Remote Work Blog Series Reducing Meeting Bloat Across Remote Teams


“You have a meeting to make a decision, not to decide on the question.” - Bill Gates

Meetings, they’re the one thing across the board that remains unscathed, but not unaffected, by Covid-19. Because of Covid-19, there’s a great deal more focus on the virtual meeting. Analysts are predicting sustained investment in tools that help us meet remotely. or those nostalgic for pre-pandemic days before our normal lives came grinding to a halt, meetings may be a welcome sight on a calendar—a chance to see colleagues and connect. And yet, in the US, some estimates put the average amount of time spent in meetings each week at 35% for middle-management, and as much as 50% for an executive-level position. Even more daunting: on average, as many as 73% of meeting attendees aren’t even paying attention—they’re checking email, continuing to work, or participating in some other form of distraction.

For many at Storj, working remotely isn’t new. One thing that makes Storj so amazing is the wide geographic distribution of our employees, and the varying experiences they bring to our pool of talent. We have less than 50 employees but we’re spread out across three continents, nine countries, and 23 cities. Many at Storj have long had the type of work that supports an independent work environment. But teams do need to meet, we do need to check in with our managers, and many are eager to have a conversation with an executive and check-in with each other. So, meetings are imperative.

Now that we know meetings will triumphantly survive at Storj, how can we reap the benefits of 30 minutes to an hour spent in a meeting? Where can we cut the proverbial fat? We’ve been analyzing how we “do” meetings at Storj this year, and offer our observations here for others, who want to increase the usefulness of our scheduled time together.

Try turning on your camera

When video is running, most folks are less inclined to stray from the topic at hand. It’s a small accountability tool with widely known benefits. Yes, it may mean throwing on a clean shirt and checking your teeth, but these are small sacrifices. We also recognize people may need some privacy and don’t always want to be “on.” For this reason, use your discretion. What kind of meeting is it? If it’s a 1:1, it helps to connect visually. For very large meetings where you’re not presenting, it may not matter as much. In any event, demonstrating your active participation by showing your face or sharing comments in the chat function—actually participating in some way lets others know you’re engaged and you want to be there.

Provide an agenda

An agenda for the meeting, circulated in advance, enables participants to prepare. Meetings are more productive when action items are identified and attendees are clear on their role in the meeting. Is this a decision meeting? A meeting to generate ideas? Who needs to be present? The benefits of a clear agenda include but are not limited to: time well spent, action taken, and goals achieved.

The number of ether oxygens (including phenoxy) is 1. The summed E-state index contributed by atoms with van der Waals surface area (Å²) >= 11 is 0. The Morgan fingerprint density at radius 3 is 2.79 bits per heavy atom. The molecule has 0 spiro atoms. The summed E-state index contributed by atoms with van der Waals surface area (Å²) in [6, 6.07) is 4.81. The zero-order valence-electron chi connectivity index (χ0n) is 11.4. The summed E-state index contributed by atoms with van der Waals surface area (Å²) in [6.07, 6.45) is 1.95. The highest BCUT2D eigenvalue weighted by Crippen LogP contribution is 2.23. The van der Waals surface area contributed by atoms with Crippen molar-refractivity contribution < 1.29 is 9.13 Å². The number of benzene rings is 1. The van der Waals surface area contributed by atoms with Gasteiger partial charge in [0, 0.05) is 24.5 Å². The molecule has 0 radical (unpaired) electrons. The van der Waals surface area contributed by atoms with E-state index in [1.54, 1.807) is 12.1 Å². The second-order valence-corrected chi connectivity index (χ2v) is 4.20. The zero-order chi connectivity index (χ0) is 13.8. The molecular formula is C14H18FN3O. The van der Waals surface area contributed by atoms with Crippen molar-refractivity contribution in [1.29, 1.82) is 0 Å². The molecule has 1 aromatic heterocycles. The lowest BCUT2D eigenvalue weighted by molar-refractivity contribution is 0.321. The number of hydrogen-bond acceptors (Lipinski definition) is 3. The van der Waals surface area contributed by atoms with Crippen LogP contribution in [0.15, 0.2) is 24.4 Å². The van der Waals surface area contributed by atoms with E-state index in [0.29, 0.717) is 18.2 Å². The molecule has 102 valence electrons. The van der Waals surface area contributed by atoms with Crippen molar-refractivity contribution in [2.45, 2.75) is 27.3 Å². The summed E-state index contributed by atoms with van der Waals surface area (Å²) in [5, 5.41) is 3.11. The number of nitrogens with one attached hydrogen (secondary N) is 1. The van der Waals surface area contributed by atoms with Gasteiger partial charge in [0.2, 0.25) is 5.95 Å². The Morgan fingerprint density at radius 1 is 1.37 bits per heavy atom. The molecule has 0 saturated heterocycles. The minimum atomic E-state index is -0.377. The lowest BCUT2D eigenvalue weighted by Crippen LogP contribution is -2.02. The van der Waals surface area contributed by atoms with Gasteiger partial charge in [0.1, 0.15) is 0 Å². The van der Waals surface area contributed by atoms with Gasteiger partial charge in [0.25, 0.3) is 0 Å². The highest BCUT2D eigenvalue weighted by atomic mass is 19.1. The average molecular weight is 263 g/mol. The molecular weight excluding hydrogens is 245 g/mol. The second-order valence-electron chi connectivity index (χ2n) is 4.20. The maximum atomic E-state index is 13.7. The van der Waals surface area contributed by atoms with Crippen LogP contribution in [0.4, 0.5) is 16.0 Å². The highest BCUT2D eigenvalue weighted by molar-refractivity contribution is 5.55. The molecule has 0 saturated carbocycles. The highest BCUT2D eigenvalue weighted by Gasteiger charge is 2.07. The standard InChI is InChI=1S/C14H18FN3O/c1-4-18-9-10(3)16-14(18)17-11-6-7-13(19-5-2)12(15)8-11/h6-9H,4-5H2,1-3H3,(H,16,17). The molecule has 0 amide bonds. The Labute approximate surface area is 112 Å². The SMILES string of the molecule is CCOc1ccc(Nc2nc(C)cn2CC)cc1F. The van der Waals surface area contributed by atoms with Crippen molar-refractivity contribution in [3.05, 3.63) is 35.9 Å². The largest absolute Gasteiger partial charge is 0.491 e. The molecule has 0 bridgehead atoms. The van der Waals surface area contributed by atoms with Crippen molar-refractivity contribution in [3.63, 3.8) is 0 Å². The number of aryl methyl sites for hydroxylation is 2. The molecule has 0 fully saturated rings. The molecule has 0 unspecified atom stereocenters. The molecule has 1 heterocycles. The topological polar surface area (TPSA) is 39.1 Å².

Respect each other’s time

Holding team meetings at the same time every day allows people to plan accordingly . Each attendee showing up on time demonstrates respect for each other. Just as important, the person leading meetings should be mindful to start and end each meeting on time. Those who schedule meetings should remember to provide time between for bio breaks and breathers (e.g., 25 minutes for one on one communications and 55 minutes for team/group meetings). For companies like Storj that have employees all over the globe, inclusivity requires selecting meeting times that accommodate as many schedules as possible. No one enjoys being awake at 5 a.m. for a meeting, and having a meeting at 5 p.m. might be worse. At Storj, we have found that 10 a.m.-noon EST is a fair time frame to accommodate most of our teammates worldwide.

Record meetings

Reducing the number of meetings in a given week is certainly the goal here, but some people may want to take advantage of the valuable learning opportunities meetings can provide. Is everyone in the meeting necessary to move forward with the agenda? Does the person you’re meeting with have an alarmingly full calendar? It may help to mark participants “optional” for meetings where their attendance isn’t absolutely required. Recording team meetings and posting them in a central location,like a company calendar or an internal site, allows people the option to drop in to listen and learn on their own time.

Try a meeting free day, open office hours, or a social hour

Even if it’s once a month or every other week, consider banishing meetings from your calendars for one full day. This is time that can be dedicated to focused, uninterrupted work. Also, consider if your team might benefit others in your company by holding open office hours—Fridays are frequently a good time. With a welcoming open-door policy, conversations might begin and other perspectives can shine a light on something not previously considered. Also, while the idea here is to reduce meeting bloat, it still may be helpful to have a weekly social hour where everyone is free to drop in and say hello to their colleagues. During this time of social distancing, giving people the opportunity to socialize, even if just for a bit, can be a welcome reprieve to the normal day.

To conclude, consider this last quote by the former CEO of IBM:

“Your value will not be what you know; it will be what you share.” - Ginni Rometty

Our time spent together may be virtual, but it does matter. Some may think meetings are a necessary evil, or a welcome chance to connect. However you feel about meetings, they can, especially when planned carefully, enable us to share our ideas, move projects forward, keep momentum going, and catapult all of us through to a post-pandemic world.